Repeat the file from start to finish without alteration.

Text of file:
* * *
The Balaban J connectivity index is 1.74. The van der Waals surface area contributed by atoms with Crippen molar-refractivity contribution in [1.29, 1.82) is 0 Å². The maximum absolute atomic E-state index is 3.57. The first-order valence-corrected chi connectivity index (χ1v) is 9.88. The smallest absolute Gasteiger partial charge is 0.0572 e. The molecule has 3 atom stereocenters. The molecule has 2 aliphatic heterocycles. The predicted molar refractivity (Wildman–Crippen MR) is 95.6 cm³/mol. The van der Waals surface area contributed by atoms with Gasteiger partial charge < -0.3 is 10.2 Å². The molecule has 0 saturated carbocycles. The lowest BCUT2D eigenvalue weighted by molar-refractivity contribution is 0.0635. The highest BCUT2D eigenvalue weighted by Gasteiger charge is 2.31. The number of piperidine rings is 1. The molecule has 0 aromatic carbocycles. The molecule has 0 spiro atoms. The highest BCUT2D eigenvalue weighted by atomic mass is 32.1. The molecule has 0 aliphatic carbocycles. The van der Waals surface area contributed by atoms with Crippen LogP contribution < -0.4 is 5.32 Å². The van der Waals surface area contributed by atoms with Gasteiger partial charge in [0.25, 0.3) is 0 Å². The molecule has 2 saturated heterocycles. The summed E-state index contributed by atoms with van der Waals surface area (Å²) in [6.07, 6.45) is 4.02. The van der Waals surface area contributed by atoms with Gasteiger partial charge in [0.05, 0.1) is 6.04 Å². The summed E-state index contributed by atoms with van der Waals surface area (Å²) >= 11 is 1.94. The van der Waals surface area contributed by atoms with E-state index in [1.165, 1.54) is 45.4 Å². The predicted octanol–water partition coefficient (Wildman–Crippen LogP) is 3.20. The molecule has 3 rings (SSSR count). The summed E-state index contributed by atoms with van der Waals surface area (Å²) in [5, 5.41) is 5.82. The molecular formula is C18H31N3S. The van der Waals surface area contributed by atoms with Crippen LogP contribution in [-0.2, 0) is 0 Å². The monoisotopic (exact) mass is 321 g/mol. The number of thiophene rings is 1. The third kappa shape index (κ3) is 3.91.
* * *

The Balaban J connectivity index is 1.74. The van der Waals surface area contributed by atoms with Crippen molar-refractivity contribution in [1.29, 1.82) is 0 Å². The maximum absolute atomic E-state index is 3.57. The first-order valence-corrected chi connectivity index (χ1v) is 9.88. The smallest absolute Gasteiger partial charge is 0.0572 e. The molecule has 3 atom stereocenters. The molecule has 2 aliphatic heterocycles. The predicted molar refractivity (Wildman–Crippen MR) is 95.6 cm³/mol. The van der Waals surface area contributed by atoms with Gasteiger partial charge < -0.3 is 10.2 Å². The molecule has 0 saturated carbocycles. The lowest BCUT2D eigenvalue weighted by molar-refractivity contribution is 0.0635. The highest BCUT2D eigenvalue weighted by Gasteiger charge is 2.31. The number of piperidine rings is 1. The molecule has 0 aromatic carbocycles. The molecule has 0 spiro atoms. The highest BCUT2D eigenvalue weighted by atomic mass is 32.1. The molecule has 0 aliphatic carbocycles. The van der Waals surface area contributed by atoms with Crippen LogP contribution < -0.4 is 5.32 Å². The van der Waals surface area contributed by atoms with Gasteiger partial charge in [0.25, 0.3) is 0 Å². The molecule has 2 saturated heterocycles. The summed E-state index contributed by atoms with van der Waals surface area (Å²) in [6.07, 6.45) is 4.02. The van der Waals surface area contributed by atoms with Gasteiger partial charge in [0.05, 0.1) is 6.04 Å². The summed E-state index contributed by atoms with van der Waals surface area (Å²) >= 11 is 1.94. The van der Waals surface area contributed by atoms with E-state index in [1.165, 1.54) is 45.4 Å². The predicted octanol–water partition coefficient (Wildman–Crippen LogP) is 3.20. The molecule has 3 rings (SSSR count). The summed E-state index contributed by atoms with van der Waals surface area (Å²) in [5, 5.41) is 5.82. The molecular formula is C18H31N3S. The van der Waals surface area contributed by atoms with Crippen LogP contribution in [-0.2, 0) is 0 Å². The monoisotopic (exact) mass is 321 g/mol. The number of thiophene rings is 1. The third kappa shape index (κ3) is 3.91.